A combination of strategies to reach older children and adolescents and address their developmental and other unique needs is necessary to reduce the prevalence of undiagnosed HIV infection in this population. As Simms and colleagues note, innovative and effective community-based interventions to increase access and uptake of HIV testing among children and adolescents are warranted. One potentially cost-effective strategy is family-based testing, in which index cases of parents or family members living with HIV provide entry to offering HIV testing within a household. This case-finding strategy has been successfully employed in some STI [9] and tuberculosis [10] screening programs. Utilizing multidisease community health campaigns that incorporate HIV testing is another important strategy that has shown promise in reaching undiagnosed adolescents in Uganda and Kenya [11]. In addition, efforts to overcome the potential challenges posed by school-based testing could be important. Issues of parental consent, confidentiality, and linkage/follow-up to care for students who test positive can be addressed through integration with school health programs, educating school administrators and teachers about the age of legal consent for HIV testing (where appropriate), and partnerships with nongovernmental organizations. Peer-driven models in which adolescents mobilize their social networks for testing may be particularly appropriate. Peers have the unique advantage of increased credibility in delivering messages, the ability to speak from their own experiences, and the potential of reaching those individuals in their social and sexual networks who are out of touch with healthcare settings and have been successful at effectively promoting behavior change [12]. The Africaid/Zvandari program, which uses peers to support adherence to HIV treatment and retention in care for adolescent and young adults living with HIV, has been cited as such a model in the WHO’s adolescent HIV testing guidelines [3]. Another important strategy is distribution of HIV self-test kits in home and community settings, which has resulted in high acceptance, uptake, coverage, and yield among adolescents [13]. Attention to adolescent-specific barriers to HIV testing could also guide efforts to strengthen PITC—for example, expanding clinic hours to after school and weekends, enacting policies that allow adolescents to consent for testing, or providing training to providers on adolescent development. This list of potential strategies to reduce unidentified infection in older children and adolescents is not exhaustive, and the empirical evidence is mixed. Thus, additional research that examines the efficacy and effectiveness of focused strategies and combined approaches is critical.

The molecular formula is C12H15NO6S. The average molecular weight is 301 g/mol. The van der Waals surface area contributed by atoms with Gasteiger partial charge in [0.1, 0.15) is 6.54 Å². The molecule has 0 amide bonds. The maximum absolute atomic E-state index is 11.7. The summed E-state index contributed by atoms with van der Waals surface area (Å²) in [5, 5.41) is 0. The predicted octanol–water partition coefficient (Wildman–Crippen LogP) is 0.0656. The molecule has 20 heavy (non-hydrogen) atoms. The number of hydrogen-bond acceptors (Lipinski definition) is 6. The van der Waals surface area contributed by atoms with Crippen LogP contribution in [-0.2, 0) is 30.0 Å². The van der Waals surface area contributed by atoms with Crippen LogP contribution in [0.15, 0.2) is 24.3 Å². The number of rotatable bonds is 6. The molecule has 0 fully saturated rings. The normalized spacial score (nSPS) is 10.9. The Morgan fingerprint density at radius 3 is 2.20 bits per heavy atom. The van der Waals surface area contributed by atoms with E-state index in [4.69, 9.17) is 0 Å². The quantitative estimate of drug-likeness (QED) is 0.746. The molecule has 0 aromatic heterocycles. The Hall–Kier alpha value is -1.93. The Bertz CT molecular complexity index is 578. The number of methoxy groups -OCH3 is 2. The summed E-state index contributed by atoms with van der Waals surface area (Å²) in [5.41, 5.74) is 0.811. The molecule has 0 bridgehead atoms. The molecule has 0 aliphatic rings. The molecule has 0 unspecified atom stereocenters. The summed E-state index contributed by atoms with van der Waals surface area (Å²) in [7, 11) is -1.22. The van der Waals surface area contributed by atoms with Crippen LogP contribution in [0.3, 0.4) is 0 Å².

Source:

http://doi.org/10.1371/journal.pmed.1002361